“The module on Teaching at the Right Level really helped me understand that program in a more in-depth fashion. It helped me understand the relevance of education in the real world in terms of economic empowerment, and showed how the program was developed by Pratham in more detail than I knew beforehand.” -Neo Molefe, Young 1ove
The experience was not without its challenges, however. We navigated low-quality Wi-Fi, international travel, and tight schedules.
At first, when the opportunity was presented to the Young 1ove team to enroll in the course, a number of our colleagues jumped at this opportunity to acquire new skills and knowledge. We did not anticipate the challenges that we would face in juggling our workload with course work.
Many of our peers snuck in lecture videos during lunch time or came to the office on weekends to access the internet. Those of us who traveled abroad for work had to find enough time and quality internet to complete the weekly assignments, which was not always possible. We initially had scheduled a weekly discussion session to discuss the course material together in more detail, but finding time when our schedules aligned was more difficult than we anticipated.
Despite tight schedules, we engaged in informal discussions around the weekly lessons. These discussions sparked interesting conversations and debates, which helped bring useful context to our answers to course exercises and homework.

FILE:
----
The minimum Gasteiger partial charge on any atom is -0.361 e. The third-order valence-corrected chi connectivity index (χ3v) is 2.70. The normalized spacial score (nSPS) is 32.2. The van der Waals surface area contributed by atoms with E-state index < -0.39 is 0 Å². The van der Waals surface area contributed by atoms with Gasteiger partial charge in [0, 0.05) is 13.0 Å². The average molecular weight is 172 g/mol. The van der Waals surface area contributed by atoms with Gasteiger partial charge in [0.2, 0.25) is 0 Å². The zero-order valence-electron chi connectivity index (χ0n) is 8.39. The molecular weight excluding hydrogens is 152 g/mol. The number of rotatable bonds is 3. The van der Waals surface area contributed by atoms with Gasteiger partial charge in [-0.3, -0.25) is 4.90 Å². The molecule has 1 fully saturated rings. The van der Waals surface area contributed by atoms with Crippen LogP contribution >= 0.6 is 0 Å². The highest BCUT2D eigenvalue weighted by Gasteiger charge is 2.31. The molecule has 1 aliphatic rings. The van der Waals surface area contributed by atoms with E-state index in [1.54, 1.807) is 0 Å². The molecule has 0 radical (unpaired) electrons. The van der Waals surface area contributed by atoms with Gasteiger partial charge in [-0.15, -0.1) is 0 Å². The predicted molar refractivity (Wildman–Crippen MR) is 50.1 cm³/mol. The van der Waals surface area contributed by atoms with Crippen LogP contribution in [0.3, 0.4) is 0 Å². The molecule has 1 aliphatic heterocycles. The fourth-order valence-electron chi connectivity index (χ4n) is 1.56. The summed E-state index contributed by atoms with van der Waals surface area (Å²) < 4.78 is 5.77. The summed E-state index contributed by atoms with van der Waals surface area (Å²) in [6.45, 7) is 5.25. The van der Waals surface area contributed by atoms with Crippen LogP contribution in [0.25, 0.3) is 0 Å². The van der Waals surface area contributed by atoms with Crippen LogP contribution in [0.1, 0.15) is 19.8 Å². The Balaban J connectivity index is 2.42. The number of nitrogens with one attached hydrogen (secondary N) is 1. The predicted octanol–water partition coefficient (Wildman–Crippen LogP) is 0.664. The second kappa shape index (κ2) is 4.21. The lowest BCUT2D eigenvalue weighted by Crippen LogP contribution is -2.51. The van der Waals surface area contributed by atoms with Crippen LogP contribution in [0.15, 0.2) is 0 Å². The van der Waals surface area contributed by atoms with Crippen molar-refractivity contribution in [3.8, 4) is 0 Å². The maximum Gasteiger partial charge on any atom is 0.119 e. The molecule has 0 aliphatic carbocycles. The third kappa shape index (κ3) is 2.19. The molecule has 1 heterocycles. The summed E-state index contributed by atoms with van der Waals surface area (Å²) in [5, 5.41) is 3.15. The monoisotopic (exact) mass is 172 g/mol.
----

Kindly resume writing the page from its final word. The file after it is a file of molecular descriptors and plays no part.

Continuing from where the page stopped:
Having a group of peers with whom to take the online courses was similarly encouraging—we helped each other stay on track and were motivated to keep up with the course so that we could fully engage in the group conversations. The MicroMasters website notes that each online course is equivalent to a full-semester course at MIT, requiring a commitment of about 12 hours per week, and we’ve found this to be true. The course certainly was not easy, but the skills we gained are already incredibly useful for both our day to day work and for developing a more long-term vision of Young 1ove and our impact.
As much as we learn on the job, it has been enormously helpful to take a course that details the evolution and use of RCTs across the world. Another program we work on, Teaching at the Right Level, was even referenced in the Education module of the MicroMasters course. We have a newfound appreciation for the decades of refining and testing that has gone into the programs Young 1ove has adapted from randomized trials.
“At the heart of all we do, every decision that we make, from the age of the facilitators implementing a program to the duration of a training, is evidence.”
This is a phrase every member of our team has repeated hundreds, if not thousands of times. Thanks to the MicroMasters in DEPD, this phrase now has an even deeper meaning, as we are able to place our work as part of a historical, international movement to learn, apply, and hone evidence into effective action.
The next MicroMasters semester begins September 11, 2018—sign up here. Applications for the new blended online and in-person Master’s program in Data, Economics, and Development Policy will open in December of this year.